Regarding swearing

There were 3 teenage boys in our apartment complex’s pool this afternoon and they were having quite some fun chasing and pushing each other to the water. They were making lots of noise and being a person who likes quiet (especially in siesta times and in the night), I didn’t appreciate this. But given the fact that USA doesn’t have a law for being quiet during siesta times like Greece does, I simply awaited for them to get bored and leave the pool soon enough.

At some point, they were having so much fun chasing one of the boys that he started shouting while running around “oh, shit… oh, shit…”. An old lady from an apartment close to the pool then shouted at them: “please stop swearing or I will ask the management to throw you out”.

Now, this is where I have a problem with. You see, I don’t mind most common swearing. Saying things like “oh, sh*t”, or “what the f*ck is this?”, or “f*ck this sh*t” I don’t see any problem with it. They are not polite expressions, but they are certainly expressions that express better than any other discomfort about something. Things only get bad if you are swearing at someone specifically and not at a souless thing (except maybe a “kiss my ass”, which in my book can accurately express dismay towards a real asshole).

Personally, I swear like a truck driver in english (not directly at other people, mostly at things and situations), while I don’t swear much in Greek.. One of the reasons for this is because Greek swearings are truly insulting (even the “common” ones). The US swearings don’t hold water against the Greek ones. And this is why I don’t feel bad for swearing in english. Because I have heard worse and have a high point of measurement as to how bad language can become.

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Thom Holwerda wrote on July 25th, 2006 at 1:46 AM PST:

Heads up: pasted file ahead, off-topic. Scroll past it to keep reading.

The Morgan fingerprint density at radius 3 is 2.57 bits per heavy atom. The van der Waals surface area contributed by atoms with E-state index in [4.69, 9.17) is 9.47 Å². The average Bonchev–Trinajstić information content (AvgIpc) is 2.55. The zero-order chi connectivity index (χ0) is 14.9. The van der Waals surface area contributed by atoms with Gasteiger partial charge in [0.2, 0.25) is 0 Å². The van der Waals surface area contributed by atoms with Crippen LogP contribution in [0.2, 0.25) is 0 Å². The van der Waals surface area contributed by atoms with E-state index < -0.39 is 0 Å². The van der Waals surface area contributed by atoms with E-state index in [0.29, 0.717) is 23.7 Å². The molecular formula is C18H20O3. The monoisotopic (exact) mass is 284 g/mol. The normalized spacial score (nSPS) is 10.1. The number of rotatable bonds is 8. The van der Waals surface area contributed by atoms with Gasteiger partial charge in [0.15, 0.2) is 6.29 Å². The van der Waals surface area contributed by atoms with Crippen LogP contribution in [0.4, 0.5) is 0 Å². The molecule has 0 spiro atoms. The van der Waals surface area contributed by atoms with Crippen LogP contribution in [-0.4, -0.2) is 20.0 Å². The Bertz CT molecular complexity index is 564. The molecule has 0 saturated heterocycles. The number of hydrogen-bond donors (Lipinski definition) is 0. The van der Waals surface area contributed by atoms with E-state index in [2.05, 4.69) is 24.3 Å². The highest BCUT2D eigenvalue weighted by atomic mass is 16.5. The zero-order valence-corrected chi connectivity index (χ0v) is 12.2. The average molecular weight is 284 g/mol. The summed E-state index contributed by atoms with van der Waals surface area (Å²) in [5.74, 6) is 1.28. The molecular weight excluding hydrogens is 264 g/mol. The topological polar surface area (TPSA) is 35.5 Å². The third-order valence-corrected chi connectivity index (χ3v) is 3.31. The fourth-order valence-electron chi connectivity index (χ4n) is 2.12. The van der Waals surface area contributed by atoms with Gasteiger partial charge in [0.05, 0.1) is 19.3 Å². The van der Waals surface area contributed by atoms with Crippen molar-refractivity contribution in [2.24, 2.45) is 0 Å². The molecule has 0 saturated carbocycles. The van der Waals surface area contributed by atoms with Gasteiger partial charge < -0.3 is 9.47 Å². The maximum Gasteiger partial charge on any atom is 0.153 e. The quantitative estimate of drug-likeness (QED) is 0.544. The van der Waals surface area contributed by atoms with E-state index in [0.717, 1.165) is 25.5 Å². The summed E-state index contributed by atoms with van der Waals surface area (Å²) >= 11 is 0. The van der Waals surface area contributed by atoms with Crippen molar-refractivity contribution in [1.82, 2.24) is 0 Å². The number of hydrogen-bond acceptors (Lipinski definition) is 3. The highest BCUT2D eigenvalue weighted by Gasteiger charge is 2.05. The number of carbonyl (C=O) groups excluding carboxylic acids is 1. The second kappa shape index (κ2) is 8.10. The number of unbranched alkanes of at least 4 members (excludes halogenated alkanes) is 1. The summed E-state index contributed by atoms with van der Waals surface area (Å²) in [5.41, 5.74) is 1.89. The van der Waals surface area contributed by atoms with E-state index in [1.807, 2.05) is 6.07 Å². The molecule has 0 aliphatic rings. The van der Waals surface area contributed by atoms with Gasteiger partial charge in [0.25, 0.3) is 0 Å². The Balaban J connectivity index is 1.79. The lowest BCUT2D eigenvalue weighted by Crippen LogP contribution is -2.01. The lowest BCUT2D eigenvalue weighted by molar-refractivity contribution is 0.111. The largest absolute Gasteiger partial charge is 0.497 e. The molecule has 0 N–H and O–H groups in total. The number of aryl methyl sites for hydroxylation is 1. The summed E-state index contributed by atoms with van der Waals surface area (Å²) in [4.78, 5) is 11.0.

Swearing is healthy. As always, it is all about moderation. And, of course, being properly raised so you know when you can swear, and when you cannot.

I swear as if my life depends on it. However, mostly when I’m alone, or with close friends. Never when I’m in a public space, never when I’m talking to people I do not know very well, etc.


Tom Dison wrote on July 25th, 2006 at 9:05 AM PST:

Flame On!

I believe swearing is a mild form of violence. I believe there are times when it is appropriate, but they are few and far between.

Flame Off!


mikesum32 wrote on July 25th, 2006 at 9:10 AM PST:

“But given the fact that USA doesn’t have a law for being quiet during siesta times…”

Given the fact most Americans don’t siesta, well, there you go.


Ricardo Ramalho wrote on July 25th, 2006 at 10:58 AM PST:

Can i just say “lol” ? ;) Swearing is the coolest way to express some common feelings. So why bother saying “shit” in a polite way? It doesn’t throw out your anger/happiness!

Saying “bollocks” isn’t the same thing as saying “shit”. There’s a nice Portuguese journal column that describes exactly what you feel, but with *real* examples. I could translate it, but it’s way too long and most swearings do not have a direct translation to English…

🙂


Hornett wrote on July 26th, 2006 at 1:25 AM PST:

The problem with allowing the “oh shit oh shit” type of usage as a day to day part of the language is that gradually the meanings get erroded away until they are useless.

At least in England, “fuck” is now just a generic fill in word for a lot of people – the only truely effective word left IMHO is the useful “c*nt”.

🙂


mikesum32 wrote on July 27th, 2006 at 1:00 AM PST:

Hornett

When old swear world fall out of favor, new ones will surely come along.

Tom Dison

Quit being a damn dirty hippie. Fucktard !

Since you believe swearing is a mild form of violence: I just assaulted you with my mouth.

Flame Back On!


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